Kinda got off on a tangent there, sorry. More on how this section affected me as a writer: a while ago I did this big nonfiction project on body waxing, er rather, Brazilian waxing. The shock value there was extreme — “Did you say vagina?!”Everybody wanted to talk about it (see person type #1 above), except for people in my religious spheres, who definitely did not want to talk about it at all (see person type #2 above). In hindsight, the whole thing might have been just something I was doing out of nervousness and not really knowing how to be comfortable with my true self in front of people. “LOOK HERE’S THIS CRAZY THING I DID!” I have a lot more material for the project, but I haven’t felt comfortable enough that I’m not acting out of a floodlighting motivation to finish writing the rest of the essays. Brene Brown’s section here convicted me about writing things not just to emotionally vomit on people, but to create a small, easy-sloping ramp to allow people (and yourself!) to move cleanly into new connections or new ideas. The same goes for the blog, which, if you’ve been following over the years, has often dared but not always dared greatly. It is a fine line between being open in a way that’s helpful or informative to your readers and a way that’s self-indulgent and deflective. I used to think the telling factor about where you stood in relation to that line was sincerity, but the tricky thing is that you can often find sincerity on both sides of the line. Now I know it’s really something that has nothing to do with anyone at all — understanding the motivation in my own heart at the time of desiring to write, writing, and publishing. God that sounds so cheesy! But it’s true. Check yo self before you wreck yo self!

So that’s a little thing that I got out of the book that affected my understanding in a big way! Remember, floodlighting was just one of many tendencies Brown describes. There are so many different personalities out there and all of us have different experiences that shape the way we react to things. I recommend at least skimming through a copy of the book to see if any of the tendencies stand out for you, and to see if you can pick up and tactics for being more vulnerable, less living out of shame, and more your whole good self.

20 Minute Book Review: “The Wolf At Twilight” Howls So True

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I recently went to Grand Canyon West, located on the Hualapai Nation in northwestern Arizona. In my narrow-minded, West Coast ways I had known about the “Trail of Tears” but always thought that was just like a Southern, Andrew Jackson type of thing — but at the GCW park I learned about Hualapai history and how the U.S. Government made the Hualapai people move to essentially concentration camps on crappy land 200 miles away (and many that didn’t die on the long, hot walk there ended up dying from malnutrition and disease on the new land that wasn’t their home with life-giving resources). Imagine if somebody made me walk all the way to Bakersfield and made me live in a Costco parking lot. I know that sounds possibly ideal because you could ask people for food on the way to their cars but pretend that it was a deserted parking lot and the Costco had been shut down for a few years. I just wanted you to imagine the vastness, the bleakness, the barrenness, the heat, the pointlessness.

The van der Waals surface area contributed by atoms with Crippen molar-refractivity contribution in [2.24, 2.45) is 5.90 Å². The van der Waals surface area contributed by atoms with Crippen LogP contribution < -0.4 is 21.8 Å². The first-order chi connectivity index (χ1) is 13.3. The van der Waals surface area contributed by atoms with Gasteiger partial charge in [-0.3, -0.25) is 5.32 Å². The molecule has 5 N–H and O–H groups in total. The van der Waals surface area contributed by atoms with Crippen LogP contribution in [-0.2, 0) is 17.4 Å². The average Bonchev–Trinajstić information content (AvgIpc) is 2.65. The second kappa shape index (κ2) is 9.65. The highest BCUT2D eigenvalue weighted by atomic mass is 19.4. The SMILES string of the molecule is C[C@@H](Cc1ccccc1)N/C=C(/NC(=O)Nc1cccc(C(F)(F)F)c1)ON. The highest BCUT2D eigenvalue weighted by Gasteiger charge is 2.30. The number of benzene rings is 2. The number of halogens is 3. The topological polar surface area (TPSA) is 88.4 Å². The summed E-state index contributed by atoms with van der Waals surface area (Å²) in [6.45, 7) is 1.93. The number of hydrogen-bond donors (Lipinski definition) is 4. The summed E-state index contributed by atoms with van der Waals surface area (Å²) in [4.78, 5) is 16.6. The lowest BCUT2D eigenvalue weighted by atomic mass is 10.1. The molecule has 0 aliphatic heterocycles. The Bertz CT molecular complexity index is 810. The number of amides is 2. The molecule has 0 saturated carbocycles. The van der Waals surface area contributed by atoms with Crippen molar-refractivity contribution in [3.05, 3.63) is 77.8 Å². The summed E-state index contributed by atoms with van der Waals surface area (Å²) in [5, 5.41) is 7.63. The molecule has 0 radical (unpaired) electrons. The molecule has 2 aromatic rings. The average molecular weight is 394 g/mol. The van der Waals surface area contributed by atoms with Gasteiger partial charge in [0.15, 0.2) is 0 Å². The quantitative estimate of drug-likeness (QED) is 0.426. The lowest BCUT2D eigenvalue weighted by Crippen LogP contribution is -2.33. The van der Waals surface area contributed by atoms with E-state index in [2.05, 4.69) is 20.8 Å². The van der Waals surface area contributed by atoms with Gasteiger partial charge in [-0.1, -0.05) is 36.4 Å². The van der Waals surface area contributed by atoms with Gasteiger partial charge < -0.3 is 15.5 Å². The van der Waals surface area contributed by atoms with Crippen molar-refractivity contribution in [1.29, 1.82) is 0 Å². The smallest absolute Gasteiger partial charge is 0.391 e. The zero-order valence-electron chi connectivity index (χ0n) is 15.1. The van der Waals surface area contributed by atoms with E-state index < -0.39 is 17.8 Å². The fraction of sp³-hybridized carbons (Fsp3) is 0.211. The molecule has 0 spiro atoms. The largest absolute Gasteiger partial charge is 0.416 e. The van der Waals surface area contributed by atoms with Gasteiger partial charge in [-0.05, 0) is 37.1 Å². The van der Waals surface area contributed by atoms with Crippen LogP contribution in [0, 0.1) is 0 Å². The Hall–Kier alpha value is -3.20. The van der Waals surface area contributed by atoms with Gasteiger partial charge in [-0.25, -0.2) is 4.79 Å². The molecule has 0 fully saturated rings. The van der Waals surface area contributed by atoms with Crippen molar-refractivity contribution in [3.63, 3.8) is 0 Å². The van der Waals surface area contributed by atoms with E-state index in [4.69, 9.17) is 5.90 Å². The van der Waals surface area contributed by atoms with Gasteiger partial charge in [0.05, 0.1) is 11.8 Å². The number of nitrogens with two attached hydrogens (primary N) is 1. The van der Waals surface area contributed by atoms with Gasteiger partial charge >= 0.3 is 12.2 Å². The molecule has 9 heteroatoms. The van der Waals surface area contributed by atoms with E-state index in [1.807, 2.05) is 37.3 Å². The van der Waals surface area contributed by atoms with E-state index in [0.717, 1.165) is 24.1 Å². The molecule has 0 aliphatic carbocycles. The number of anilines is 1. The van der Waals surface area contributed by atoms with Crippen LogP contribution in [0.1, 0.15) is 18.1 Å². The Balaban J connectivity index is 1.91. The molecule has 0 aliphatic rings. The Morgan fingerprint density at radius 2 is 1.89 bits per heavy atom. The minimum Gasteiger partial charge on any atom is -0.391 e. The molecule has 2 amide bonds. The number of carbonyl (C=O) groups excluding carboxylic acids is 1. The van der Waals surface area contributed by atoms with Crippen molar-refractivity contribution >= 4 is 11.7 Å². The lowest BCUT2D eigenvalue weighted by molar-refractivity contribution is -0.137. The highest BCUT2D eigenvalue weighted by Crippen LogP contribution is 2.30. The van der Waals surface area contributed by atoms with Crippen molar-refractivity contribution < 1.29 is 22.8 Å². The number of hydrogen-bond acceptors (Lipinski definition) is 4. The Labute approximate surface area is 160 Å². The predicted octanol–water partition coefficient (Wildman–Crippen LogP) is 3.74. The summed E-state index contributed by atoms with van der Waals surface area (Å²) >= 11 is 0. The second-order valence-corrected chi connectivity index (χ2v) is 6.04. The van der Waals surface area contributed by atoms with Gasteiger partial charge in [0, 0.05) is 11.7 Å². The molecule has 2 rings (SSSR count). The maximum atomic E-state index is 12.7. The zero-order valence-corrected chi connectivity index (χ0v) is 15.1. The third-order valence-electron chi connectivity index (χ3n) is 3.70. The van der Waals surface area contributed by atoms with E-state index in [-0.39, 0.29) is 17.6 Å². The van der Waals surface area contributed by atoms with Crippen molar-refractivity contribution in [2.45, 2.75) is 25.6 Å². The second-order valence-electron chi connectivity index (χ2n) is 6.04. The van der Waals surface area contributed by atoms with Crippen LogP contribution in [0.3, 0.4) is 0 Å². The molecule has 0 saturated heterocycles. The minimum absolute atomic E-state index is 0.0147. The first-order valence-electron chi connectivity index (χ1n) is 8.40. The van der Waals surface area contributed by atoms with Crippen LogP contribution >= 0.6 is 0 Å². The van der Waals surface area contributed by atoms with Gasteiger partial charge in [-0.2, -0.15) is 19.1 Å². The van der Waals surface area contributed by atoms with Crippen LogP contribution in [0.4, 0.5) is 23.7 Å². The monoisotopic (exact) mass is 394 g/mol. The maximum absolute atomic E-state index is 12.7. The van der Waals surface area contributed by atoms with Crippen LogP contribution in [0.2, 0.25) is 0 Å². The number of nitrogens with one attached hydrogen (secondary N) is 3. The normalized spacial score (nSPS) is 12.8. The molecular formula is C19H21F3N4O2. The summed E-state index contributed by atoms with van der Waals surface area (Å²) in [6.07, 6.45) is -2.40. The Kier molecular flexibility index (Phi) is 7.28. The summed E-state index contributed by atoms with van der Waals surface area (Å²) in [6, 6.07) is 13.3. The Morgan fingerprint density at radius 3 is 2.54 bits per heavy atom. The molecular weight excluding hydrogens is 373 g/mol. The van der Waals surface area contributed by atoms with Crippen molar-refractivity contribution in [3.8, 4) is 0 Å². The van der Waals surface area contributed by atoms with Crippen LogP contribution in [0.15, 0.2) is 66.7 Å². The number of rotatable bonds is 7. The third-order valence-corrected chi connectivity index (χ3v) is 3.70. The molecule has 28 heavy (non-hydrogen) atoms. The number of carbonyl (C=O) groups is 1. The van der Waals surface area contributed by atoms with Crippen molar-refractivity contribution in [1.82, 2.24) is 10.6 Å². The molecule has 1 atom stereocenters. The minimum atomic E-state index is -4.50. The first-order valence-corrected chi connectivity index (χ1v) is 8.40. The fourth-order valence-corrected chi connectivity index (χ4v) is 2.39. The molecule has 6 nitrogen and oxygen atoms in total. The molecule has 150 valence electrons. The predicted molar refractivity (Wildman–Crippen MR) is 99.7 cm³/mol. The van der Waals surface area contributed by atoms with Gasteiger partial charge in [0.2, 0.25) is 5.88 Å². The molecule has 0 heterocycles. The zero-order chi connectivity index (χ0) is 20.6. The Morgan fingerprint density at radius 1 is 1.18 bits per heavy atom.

Anyways, I came back from this trip kind of ruffled up about the whole thing. I didn’t know that kind of cruelty — particularly the marching type of part, and the Native American part I mean; I’m well aware of like Angel Island and the Japanese internment camps out here and stuff — took place that close to my idyllic home of California. My boss was saying the other day that Native Americans are only 2% of California’s people, but that’s still 780,000 people and 780,000 people matter, yo!!! She said this in the context of the work we are doing, which is largely in Hispanic communities (because California is increasingly a largely Hispanic community itself), so obviously in terms of reaching the most people with the projects we’re doing we’re going to translate and orient things towards Latino culture first rather than Native American culture simply because of the numbers game there. I say all this just to defend what my boss was saying I guess, to make sure you and I know she was talking in a work project context and not a human value context.

Anyhow, my other coworker recommended this book Neither Wolf Nor Dog by Kent Nerburn. I accidentally checked out the sequel to it at the library instead, The Wolf at Twilight, so oops on me, but I read it anyways and it was a good decision. My coworker says the first one is about the author experiencing a change of heart as he experiences and learns about the Lakota people — essentially a white man coming to terms with non-white men on land they both share, despite some tricky history. When I heard that I was glad I’d read the sequel, because I’ve heard/felt that story before, and I liked where the sequel picked up in terms of relationship. That said: if you’re not super versed in Native American / U.S. history (beyond what they teach you about like corn and Squanto in elementary school, or casinos), you should start with the first book.